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Amazon will not use pharmacy licenses it obtained from Tennessee and Indiana to sell prescriptions, but will use them to sell medical devices and supplies instead, the company has told regulators.
Analysts from the investment firm Jefferies uncovered correspondence between the company and regulators in Tennessee and Indiana. Excerpts from these documents, which Jefferies obtained in a Freedom of Information Act request, show that Amazon intends to sell medical devices and supplies in its Indiana fulfillment center, but would not be storing or distributing prescription drugs.
"Applicant (Amazon) will not store or ship drugs," the application clearly states.
That said, most industry experts aren't ruling out the possibility of Amazon entering the prescription drug market. Instead, they maintain that it's a matter of if, not when.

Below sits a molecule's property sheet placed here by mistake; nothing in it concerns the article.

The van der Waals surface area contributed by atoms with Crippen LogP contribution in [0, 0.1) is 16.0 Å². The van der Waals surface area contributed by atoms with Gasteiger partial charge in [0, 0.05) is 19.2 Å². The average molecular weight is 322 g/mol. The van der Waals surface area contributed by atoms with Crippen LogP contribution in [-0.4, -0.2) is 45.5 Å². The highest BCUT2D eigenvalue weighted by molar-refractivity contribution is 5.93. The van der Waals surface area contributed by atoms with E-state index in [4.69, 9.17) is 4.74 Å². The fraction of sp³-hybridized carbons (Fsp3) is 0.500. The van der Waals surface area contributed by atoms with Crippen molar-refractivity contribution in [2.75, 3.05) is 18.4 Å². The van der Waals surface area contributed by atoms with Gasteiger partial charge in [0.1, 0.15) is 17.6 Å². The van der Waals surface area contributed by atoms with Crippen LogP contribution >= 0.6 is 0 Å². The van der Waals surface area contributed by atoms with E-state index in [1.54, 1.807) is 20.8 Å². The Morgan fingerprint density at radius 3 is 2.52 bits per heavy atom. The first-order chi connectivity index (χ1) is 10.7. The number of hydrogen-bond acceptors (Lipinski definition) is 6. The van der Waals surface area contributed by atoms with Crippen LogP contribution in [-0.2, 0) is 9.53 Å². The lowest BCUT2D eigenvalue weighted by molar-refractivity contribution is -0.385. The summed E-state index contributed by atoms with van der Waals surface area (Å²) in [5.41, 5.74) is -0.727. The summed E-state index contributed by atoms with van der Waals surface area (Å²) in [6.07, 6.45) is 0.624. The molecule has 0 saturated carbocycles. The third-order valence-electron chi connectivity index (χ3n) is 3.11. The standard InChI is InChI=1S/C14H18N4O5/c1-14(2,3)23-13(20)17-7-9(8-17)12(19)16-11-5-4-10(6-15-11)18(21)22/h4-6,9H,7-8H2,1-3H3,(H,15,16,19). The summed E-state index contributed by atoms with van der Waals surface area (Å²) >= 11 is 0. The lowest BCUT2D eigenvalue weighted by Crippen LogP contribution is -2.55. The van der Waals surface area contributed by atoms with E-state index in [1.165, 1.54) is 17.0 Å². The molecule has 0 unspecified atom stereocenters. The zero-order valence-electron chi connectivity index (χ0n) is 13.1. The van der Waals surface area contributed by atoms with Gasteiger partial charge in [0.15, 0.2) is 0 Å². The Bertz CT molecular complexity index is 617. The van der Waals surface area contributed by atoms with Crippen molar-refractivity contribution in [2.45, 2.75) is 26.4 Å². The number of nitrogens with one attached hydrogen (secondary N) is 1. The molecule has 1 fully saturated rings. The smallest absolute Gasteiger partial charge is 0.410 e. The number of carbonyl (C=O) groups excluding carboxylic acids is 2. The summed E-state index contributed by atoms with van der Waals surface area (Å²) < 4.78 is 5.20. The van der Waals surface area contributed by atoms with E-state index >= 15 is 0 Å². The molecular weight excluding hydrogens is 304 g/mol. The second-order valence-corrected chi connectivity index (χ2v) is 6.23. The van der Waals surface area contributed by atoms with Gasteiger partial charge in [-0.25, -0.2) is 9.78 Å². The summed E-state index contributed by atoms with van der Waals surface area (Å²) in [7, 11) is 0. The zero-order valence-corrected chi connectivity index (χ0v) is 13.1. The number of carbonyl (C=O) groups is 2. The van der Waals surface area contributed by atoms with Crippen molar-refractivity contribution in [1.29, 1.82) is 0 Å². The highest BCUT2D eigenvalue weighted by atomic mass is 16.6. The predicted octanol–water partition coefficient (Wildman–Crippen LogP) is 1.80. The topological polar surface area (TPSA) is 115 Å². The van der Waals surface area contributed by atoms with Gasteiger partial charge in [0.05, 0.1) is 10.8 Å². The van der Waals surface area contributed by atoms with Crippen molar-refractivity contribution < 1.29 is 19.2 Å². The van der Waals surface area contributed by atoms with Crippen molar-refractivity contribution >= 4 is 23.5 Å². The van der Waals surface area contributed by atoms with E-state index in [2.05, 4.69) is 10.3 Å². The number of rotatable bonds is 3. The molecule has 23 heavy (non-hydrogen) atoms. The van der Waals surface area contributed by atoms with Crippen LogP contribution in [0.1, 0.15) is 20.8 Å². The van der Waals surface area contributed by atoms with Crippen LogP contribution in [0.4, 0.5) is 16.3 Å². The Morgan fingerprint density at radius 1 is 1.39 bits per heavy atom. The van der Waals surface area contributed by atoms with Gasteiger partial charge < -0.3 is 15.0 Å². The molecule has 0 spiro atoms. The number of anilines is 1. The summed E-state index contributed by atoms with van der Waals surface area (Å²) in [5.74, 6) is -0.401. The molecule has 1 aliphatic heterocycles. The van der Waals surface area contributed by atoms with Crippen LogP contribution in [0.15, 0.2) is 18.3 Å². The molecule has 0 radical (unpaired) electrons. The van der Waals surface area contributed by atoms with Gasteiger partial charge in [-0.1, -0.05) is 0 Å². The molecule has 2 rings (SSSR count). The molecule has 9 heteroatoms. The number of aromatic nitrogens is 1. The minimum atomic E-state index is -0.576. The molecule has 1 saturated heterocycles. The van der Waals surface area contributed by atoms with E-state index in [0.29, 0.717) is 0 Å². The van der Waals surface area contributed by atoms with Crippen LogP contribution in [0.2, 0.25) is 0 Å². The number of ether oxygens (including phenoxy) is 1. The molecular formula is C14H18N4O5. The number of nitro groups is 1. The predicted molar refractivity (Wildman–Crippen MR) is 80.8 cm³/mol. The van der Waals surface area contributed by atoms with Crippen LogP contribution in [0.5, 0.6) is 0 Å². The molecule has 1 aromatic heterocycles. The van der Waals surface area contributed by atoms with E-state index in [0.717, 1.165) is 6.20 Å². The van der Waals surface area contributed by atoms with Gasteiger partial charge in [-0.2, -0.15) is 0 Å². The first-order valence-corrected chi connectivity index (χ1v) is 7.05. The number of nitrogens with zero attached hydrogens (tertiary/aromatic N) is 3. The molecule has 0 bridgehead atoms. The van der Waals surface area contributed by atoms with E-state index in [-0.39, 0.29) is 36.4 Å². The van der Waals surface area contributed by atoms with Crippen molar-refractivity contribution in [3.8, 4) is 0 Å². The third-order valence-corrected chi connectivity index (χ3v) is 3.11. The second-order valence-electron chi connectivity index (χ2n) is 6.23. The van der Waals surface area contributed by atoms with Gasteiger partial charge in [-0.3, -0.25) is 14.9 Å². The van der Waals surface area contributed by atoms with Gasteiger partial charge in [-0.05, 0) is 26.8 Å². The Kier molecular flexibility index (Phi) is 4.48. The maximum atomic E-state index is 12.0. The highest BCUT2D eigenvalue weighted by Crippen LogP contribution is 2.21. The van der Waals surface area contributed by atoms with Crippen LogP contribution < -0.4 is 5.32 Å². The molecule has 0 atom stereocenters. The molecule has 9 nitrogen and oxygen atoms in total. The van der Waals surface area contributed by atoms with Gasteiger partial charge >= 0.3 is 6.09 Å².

"There has been a massive overreaction to the Amazon threat," said Adam Fein, president of Pembroke Consulting and a drug supply chain expert, to CNBC.
"I would never underestimate Amazon," he continued. "But I remain somewhat skeptical of Amazon's ability and desire to fundamentally alter the drug channel (as) the incumbents will have many opportunities to defend their position, capture value from internet technologies, and streamline distribution."
Jefferies analysts stress that Amazon could navigate the complexities of the prescription drug space, but that it will be likely to disrupt some lower-hanging fruit first. And that includes selling medical supplies, such as surgical equipment and devices. That would be a more immediate threat to medical distribution companies, like McKesson and Cardinal Health, rather than to pharmacies and pharmacy benefits managers.
Amazon is expected to make a decision about whether it will get into the prescription drug business in the coming weeks.